The leaders of 25 European nations signed the continent’s first constitution at a lavish ceremony Friday, putting aside deep differences to approve a blueprint for enhancing the region’s political and economic muscle.
Under 16th century frescoes in a palazzo designed by Michelangelo on Rome’s Capitoline Hill, the leaders said they were ushering in a new chapter in European history. They gathered in the same meeting hall where representatives of six countries had come together 47 years ago to create the forerunner to the European Union.
“We have seen former dictatorships turn into democracies and witnessed the reunification of Europe,” Dutch Prime Minister Jan Peter Balkenende, whose country holds the EU presidency, told the dignitaries as the ceremony was broadcast live across the continent.
The signing represented a milestone in Europe’s quest to establish itself as a unified bloc. However, the constitutional process can still be derailed, as the document has to be ratified by every country for it to become the law of the land. At least 10 nations plan to hold referendums, and the results are unpredictable.
The EU, which expanded from 15 to 25 members in May with the admission of Eastern European countries, has a population of 450 million, surpassed only by China and India. Its multitrillion-dollar economy rivals that of the United States.
Yet the drafting of the constitution was a struggle between states’ competing desires to preserve national identities and sovereignty and to form a united front by ceding some independence.
Critics complained that the 50-article document was watered down to appease the diverse EU members, resulting in a toothless manifesto that makes it too easy for countries to wiggle out of policies they don’t like.
Proponents said the constitution streamlined the EU’s unwieldy institutions. It creates the post of EU foreign minister, who will set policy on terrorism issues, among others. It also establishes a longer-term EU presidency to replace the current system, in which a different country has assumed the leadership every six months.
The constitution also enshrines the EU flag -- 12 gold stars on a field of pale blue -- and selects Beethoven’s “Ode to Joy” as the continental anthem.
Even amid Friday’s fanfare, the ceremony was overshadowed by the kind of dispute that reflects the difficulty in finding consensus among Europe’s societies.
Jose Manuel Durrao Barroso of Portugal, the next European commissioner, this week had to postpone naming his executive committee after numerous European politicians complained about the nominee for the post that handles justice and human rights issues.
The nominee, Rocco Buttiglione, a conservative member of the Italian government, came under fire for comments against gays and unmarried mothers.
Italian Prime Minister Silvio Berlusconi was quoted Friday as saying he would not back down on the nomination. The Vatican also weighed in, with several top prelates saying Buttiglione was the victim of an anti-Catholic campaign. But pressure was mounting to replace the nominee if Barroso was to gain approval for his committee.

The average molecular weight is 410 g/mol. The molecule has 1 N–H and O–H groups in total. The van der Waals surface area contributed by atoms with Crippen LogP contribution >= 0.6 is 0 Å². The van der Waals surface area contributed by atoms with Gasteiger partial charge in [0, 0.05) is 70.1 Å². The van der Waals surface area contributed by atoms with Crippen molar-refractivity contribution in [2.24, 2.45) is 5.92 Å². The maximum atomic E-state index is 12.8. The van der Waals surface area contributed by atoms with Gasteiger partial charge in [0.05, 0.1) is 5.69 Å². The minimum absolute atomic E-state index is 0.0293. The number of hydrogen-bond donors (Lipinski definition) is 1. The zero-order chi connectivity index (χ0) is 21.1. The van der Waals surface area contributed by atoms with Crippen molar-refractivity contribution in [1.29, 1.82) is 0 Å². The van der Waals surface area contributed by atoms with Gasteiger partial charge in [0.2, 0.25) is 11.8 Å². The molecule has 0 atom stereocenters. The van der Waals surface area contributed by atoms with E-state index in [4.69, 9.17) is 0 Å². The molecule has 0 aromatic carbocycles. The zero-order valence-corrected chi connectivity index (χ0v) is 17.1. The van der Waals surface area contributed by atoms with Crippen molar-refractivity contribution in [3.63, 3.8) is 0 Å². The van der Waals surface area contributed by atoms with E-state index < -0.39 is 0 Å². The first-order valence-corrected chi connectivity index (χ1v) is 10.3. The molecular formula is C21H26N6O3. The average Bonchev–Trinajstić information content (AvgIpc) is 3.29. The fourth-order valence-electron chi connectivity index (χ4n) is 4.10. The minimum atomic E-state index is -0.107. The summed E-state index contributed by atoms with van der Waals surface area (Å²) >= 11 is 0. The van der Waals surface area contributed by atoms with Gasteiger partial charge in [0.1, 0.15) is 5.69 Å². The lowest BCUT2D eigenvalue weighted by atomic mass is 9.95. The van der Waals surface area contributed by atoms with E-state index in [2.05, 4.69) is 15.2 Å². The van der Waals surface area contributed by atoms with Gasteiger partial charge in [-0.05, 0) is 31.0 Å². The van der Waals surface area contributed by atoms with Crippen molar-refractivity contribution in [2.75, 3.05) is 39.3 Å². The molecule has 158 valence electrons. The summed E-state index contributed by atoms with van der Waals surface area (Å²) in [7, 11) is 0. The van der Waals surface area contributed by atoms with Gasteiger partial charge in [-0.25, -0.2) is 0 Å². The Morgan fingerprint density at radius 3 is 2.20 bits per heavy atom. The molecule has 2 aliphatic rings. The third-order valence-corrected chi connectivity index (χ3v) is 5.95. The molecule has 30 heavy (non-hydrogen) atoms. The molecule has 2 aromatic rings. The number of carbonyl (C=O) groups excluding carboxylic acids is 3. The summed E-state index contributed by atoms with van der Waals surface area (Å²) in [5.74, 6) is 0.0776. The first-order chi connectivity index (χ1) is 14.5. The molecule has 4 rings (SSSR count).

The constitution includes a broad bill of rights, urges citizens to “transcend their ancient divisions,” and says the region’s identity “draws inspiration from the cultural, religious and humanist inheritance of Europe.” However, officials who drafted the document during 28 months of debate rebuffed entreaties from Pope John Paul II and conservative Catholics to specifically acknowledge the continent’s Christian roots.
“Many citizens of this continent -- Catholics, Orthodox and Evangelicals -- wanted a mention of Europe’s Christian roots in the preamble to the constitutional treaty,” Msgr. Giovanni Lajolo, a top Vatican official, told the daily newspaper La Stampa on Friday. “Apart from the anti-Christian prejudice -- which is not surprising -- it is the cultural shortsightedness that is astounding.”
The signing took place under extraordinary security. Rome’s historic center looked like a ghost town Friday morning, with traffic blocked for miles around Capitoline Hill. A 7,000-member security force was deployed through the city and F-16 fighter jets enforced a “no-fly” zone above.
For all the pomp and circumstance, however, those Romans aware of what was happening were less than enthusiastic. Italy and other countries have seen prices rise since joining the EU and adopting the common currency, the euro.
“I only know that since the introduction of the euro we can’t make it until the end of the month, and that I can’t buy a nice T-shirt for my children anymore. So whatever they are doing up there [on Capitoline Hill], won’t make my day any better,” said Nadia Torre, a middle-aged woman trying to get to work.
Benito Scarpetta, a pensioner, was also skeptical.
“I am afraid they are going to cancel our Italian tradition, or the British tradition,” he said. “I don’t think they should make all the countries uniform, otherwise we lose our culture.”